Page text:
I don't like reading these stories. I don't like sharing them, or writing about them, and I hate even more that these things happen at all. I cannot fathom what life is like for Bruce Kelly's family now, it's just so heartbreaking. The 22-year-old man died of anaphylaxis after eating chocolates that he'd eaten previously without issue. The problem was that Mr. Kelly was allergic to nuts and peanuts, and these chocolates were labelled "may contain nuts," a warning he often disregarded his whole life with little fear.
It's so terrifying to think that someone can live with a life-threatening allergy for so long, but die at 22, when we assume they have a good handle on allergy management. We tend to worry the most when kids are really young, and unable to understand the severity of their allergies, but the truth is that nobody with severe allergies is ever really safe.
Now, some people with severe allergies never, ever eat foods with the "may contain" warning on the packaging, but here's the thing: that warning is optional, so even products without it can be (and often are) potential risks. For my family, there are things we take calculated risks with, but this story makes me feel like perhaps we're playing Russian roulette with our son's life. No amount of grey area is safe. After all, Bruce Kelly had eaten a number of chocolates from the box without issue, when just one more ended his life. He felt his risk was minimal -- in the past, he'd had reactions, but they'd been controlled with an emergency epinephrine injector. Turns out, no risk is really minimal.
The foods we've trusted in the past may not be safe. Anything that's processed in a factory that processes allergens is not safe. Nothing in a home with nuts is safe.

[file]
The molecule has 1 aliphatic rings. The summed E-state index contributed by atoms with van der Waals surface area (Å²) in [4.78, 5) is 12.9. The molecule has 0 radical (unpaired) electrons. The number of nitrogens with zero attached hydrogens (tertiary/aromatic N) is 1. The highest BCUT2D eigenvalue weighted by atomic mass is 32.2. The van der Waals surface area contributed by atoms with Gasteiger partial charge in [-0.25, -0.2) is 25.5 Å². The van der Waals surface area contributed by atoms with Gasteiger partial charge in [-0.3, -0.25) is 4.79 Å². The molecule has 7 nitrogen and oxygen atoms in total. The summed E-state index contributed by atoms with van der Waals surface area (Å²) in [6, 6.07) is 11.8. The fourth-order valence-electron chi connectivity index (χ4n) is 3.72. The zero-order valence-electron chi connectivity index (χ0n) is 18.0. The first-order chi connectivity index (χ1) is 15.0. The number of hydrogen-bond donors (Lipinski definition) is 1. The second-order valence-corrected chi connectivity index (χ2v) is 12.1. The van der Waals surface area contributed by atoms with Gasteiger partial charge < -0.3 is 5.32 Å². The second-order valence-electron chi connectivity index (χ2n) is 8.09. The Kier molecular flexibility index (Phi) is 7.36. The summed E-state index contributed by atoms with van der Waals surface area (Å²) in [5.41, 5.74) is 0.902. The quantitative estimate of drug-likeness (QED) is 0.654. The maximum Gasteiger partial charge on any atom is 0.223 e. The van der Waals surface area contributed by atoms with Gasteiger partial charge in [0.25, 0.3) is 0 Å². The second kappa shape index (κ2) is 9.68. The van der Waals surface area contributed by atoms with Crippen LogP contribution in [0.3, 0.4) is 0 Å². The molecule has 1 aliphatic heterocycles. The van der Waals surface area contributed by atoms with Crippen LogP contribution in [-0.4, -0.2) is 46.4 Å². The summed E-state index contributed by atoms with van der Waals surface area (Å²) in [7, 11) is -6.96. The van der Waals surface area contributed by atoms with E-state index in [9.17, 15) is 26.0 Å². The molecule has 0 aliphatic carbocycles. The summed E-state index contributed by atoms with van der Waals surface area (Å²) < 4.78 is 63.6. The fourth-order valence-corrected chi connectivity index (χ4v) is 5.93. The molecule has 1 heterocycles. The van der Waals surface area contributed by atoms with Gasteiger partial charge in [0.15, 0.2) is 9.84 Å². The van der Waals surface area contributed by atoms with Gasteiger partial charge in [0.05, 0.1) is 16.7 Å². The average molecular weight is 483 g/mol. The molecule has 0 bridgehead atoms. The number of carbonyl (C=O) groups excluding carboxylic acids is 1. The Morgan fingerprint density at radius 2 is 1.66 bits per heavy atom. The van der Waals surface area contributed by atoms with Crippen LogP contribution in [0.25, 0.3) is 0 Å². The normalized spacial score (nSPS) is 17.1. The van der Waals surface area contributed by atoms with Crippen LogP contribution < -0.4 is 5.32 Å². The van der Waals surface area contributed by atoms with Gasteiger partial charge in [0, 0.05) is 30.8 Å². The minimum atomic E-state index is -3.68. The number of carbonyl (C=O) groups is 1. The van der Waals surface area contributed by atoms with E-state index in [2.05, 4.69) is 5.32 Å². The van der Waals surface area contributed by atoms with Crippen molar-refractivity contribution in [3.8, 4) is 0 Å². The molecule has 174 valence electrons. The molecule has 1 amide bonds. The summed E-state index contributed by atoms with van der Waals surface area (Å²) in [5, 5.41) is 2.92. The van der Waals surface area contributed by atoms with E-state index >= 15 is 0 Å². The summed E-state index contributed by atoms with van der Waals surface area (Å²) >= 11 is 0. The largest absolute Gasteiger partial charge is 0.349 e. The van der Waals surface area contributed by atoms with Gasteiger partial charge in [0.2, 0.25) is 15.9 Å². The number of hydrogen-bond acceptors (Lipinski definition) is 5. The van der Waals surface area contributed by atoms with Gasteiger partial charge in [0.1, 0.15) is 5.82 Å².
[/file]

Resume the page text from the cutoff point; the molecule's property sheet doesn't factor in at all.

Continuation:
It's truly exhausting, but this seems to be the reality.
My deepest condolences are being sent to Bruce Kelly's family, and my thoughts are with all the people who, like our family, have to even worry about these things. It's so sad anyone has to die because a little bit of residue from an allergen is on a food they eat. How very tragic.
Finally, there's an ad for AXE men's products that doesn't stink as much as the products themselves. Armed with a new ad agency, the line of products has come out with a brand new ad that shockingly isn't a horrible, sexist piece of junk. I never understood how they got away with their super sexist ads of the past - the idea was that men could spray the product on themselves and women would become brainless sex slaves for them. It would turn even the homeliest of men into irresistible hunks. Um, nope. No thanks. Not a message I want my son or daughter having, thankyouverymuch.
But this ad? It's. . . it's really good.
It's a celebration of a multitude of ways men can be masculine -- it's not the typical chiselled-abs-old-school-man approach to sexuality, that's for sure. And it's not a, "Hey, despite being ugly, you too can get laid" message either. It's a message that truly seems to embrace the beauty in difference. In this commercial we've got atypical cuteness, varying sexualities, alternative lifestyles and different abilities. I love it. It's a montage of how what makes you unique is what makes you attractive, and that's a message I think we can all get behind these days. It's not about the stereotypical nerds snagging hotties gig that AXE is so known for, it's about embracing yourself, being you, and letting your freak flag proudly fly. I love this line: "The most attractive man you can be is yourself. So find what makes you you. Then work on it."
There are beards! Cats! Dudes in heels! It's a big step forward and I mean, ok, the commercial isn't perfect (note that the guy with the big nose in the early scene still snags a very typically beautiful woman despite his lack of six-pack abs), but it's a good start, isn't it?
Cauliflower prices in Canada are through the roof these days. Ringing in around $7 a head (whuuuuuut!?), the ubiquitous vegetable is the hottest topic these days. But listen, you guys: what's up with the cauliflower devotion? You've lost your damn minds, people. Cauliflower pizza crust, cauliflower kung pao, cauliflower "rice", cauliflower popcorn -- omfg, stop. Stop it with the bland, virtually tasteless vegetable love already.
Of course, if you're really interested in chewing up some flavourless fodder, let me suggest these alternatives to cauliflower that fit the bill:
This old boot:
A slice of dirty cardboard:
An old pencil:
A dirty foot:
A pile of hair:
source: kim_carpenter_nj on flickr
Filthy nail clippings:
source: quinnanya on Flickr
A used tissue:
source: findingtheobvious on Flickr
POTATOES. For the love of all things, what did potatoes do to deserve your hatred?
Here are some other ideas for what to eat instead of cauliflower, in case you needed even more options.